“His name is Walker,” William informed him. “With a single red rose, he secured his triumph.”
“You assume too much, sir. I am not engaged.” Prudence looked away, afraid the men might see her distress and mock it. “Marriage is not the object of my heart's desire.”
“Yet your pain upon losing Mr. Walker's rose was great indeed,” William observed. “What can have parted you from him?”
“Upon my honor, Mr. Sherbourne,” Prudence snapped, “I think you very rude to intrude on my privacy with such a question.”
“Yes, but rudeness is the hallmark of my character. I give offense wherever I go.”
“Indeed,” Randolph agreed. “William is always impolite and discourteous. I should urge you to ignore him, Miss Watson. But in this case, I am as curious as he. How dare anyone object to a gentleman of whom you approve so heartily?”
“Mr. Walker is an American,” she told the brothers. “He is a blacksmith. And poor. With so many disadvantages, society decreed a match between us unconscionable. We were parted, and I do not know where he has gone.”
“An American, did you say?” William asked. “Is he an older man? rather tall with a stocky build? black hair?”
“Mr. Walker's ancestors were native to America,” Prudence said. “Of the Osage tribe. He is more than twice my age. Sir, do you know him?”
“I hired the man three months ago. He is the blacksmith at my mill.”
Prudence gasped. “Mr. Walker is here? in Otley?”
“Perhaps she will not be leaving Yorkshire quite so soon,” Randolph commented. “I believe Miss Watson has found a reason to stay.”
“She may find reason to go when she learns that Mr. Walker is soon to be married.” William's brown eyes softened. “I am sorry to bear unhappy tidings. Dear lady, you look quite pale. May I bring you a chair?”
“No,” she said, holding up a hand. “I am unmoved by your news. It is right and proper that Mr. Walker has found a wife. I am very happy for him. And now if you will both excuse me, my sister has long been wishing for my company.”
After giving the briefest of curtsies, she turned away and made for the fire as swiftly as her feet would fly. She would not cry. She would not reveal the slightest emotion. No one must guess she felt anything but contentment and perfect ease.
“Whatever is the matter with you?” Mary asked as Prudence sank into her chair. “You look as if you might faint dead away!”
“Mr. Walker is here,” Prudence choked out. “In Yorkshire. In this very town. And he is engaged to be married.”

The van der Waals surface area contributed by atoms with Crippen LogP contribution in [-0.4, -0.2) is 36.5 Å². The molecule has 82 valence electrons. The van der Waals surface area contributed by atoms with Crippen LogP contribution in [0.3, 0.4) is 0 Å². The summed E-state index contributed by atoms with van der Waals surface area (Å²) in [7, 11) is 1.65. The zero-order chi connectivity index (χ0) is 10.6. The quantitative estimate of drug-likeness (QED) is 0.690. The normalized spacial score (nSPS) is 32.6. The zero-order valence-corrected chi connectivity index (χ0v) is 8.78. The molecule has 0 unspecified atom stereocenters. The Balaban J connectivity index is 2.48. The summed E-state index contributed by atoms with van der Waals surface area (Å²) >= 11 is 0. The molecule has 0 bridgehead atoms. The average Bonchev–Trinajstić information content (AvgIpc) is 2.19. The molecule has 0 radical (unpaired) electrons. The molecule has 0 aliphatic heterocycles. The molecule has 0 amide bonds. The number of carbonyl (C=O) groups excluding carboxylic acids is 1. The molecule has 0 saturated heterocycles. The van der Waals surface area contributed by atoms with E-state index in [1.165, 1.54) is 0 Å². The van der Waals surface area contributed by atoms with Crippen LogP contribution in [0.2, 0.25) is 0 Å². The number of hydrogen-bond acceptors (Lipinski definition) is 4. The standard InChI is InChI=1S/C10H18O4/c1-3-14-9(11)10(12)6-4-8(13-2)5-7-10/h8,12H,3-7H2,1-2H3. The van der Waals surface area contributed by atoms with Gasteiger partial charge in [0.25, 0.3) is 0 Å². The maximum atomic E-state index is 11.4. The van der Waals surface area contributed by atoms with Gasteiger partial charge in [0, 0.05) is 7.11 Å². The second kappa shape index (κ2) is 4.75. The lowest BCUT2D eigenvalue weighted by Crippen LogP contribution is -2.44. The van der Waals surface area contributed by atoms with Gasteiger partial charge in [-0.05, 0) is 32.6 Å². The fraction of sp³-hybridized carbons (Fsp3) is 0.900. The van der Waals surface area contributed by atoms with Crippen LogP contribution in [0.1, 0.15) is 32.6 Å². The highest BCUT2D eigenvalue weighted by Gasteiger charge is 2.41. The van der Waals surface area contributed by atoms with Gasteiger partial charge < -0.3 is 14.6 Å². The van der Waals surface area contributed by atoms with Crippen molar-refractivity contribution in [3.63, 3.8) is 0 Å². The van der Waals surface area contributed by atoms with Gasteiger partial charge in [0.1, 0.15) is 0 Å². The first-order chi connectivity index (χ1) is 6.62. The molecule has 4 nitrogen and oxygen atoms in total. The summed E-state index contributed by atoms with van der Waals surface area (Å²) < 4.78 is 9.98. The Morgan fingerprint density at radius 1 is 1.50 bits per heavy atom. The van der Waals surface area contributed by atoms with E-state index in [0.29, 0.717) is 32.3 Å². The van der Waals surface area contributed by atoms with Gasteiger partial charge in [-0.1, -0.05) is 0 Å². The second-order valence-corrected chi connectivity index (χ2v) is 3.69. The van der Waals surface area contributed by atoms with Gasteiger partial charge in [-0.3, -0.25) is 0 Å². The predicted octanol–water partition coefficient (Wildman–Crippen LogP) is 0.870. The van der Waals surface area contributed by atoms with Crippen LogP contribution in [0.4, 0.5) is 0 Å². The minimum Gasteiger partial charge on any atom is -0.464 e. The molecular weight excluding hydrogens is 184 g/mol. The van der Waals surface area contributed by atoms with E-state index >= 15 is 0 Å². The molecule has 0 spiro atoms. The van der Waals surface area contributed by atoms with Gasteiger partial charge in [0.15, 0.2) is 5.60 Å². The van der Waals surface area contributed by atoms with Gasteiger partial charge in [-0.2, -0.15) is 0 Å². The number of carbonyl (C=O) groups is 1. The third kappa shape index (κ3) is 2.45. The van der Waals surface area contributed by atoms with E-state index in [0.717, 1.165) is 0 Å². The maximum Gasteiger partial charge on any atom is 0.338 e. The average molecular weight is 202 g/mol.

Mary offered her handkerchief. “Shocking,” she whispered. “Shocking and sad. But dry your eyes before you make a scene, Pru, for I have just had the most wonderful news from the lady at the next table. Do you not wish to hear it?”
Prudence could barely form words. “No, Mary. I am quite undone.”
“You must hear it anyway, for this news concerns you.” Mary leaned across the table and lowered her voice. “Mr. William Sherbourne, who rescued you from the puddle and has paid you such extraordinary attention, is a proper gentleman with excellent connections. His eldest brother is a baron and owns a great estate in Yorkshire. His second brother is a clergyman who lives in India. He himself is a most distinguished officer in the Royal Navy, and he has just returned from sea after many months fighting the Americans . . . or was it the French? I can never recall.”
“Nor can I,” Prudence murmured.
“Never mind, because he has quit the Navy and is now settled in Otley for good. He owns a large worsted mill and is worth five thousand pounds a year. Think of it--five thousand a year! And best of all--he is unmarried. Quite unattached. How wonderful for you!”
Prudence swallowed against the growing lump in her throat. “I do not care if he is worth ten thousand a year and owns five worsted mills, Mary. I do not want him. I do not want him at all.”
“Quick, dry your eyes, Pru, for here he comes. And his brother. You may win his heart yet, and what happiness awaits you then. Oh, heavens, why did I not wear my good bonnet?”
Copyright 2010 Catherine Palmer
Published by Tyndale House Publishers
All rights reserved. Do not duplicate without permission.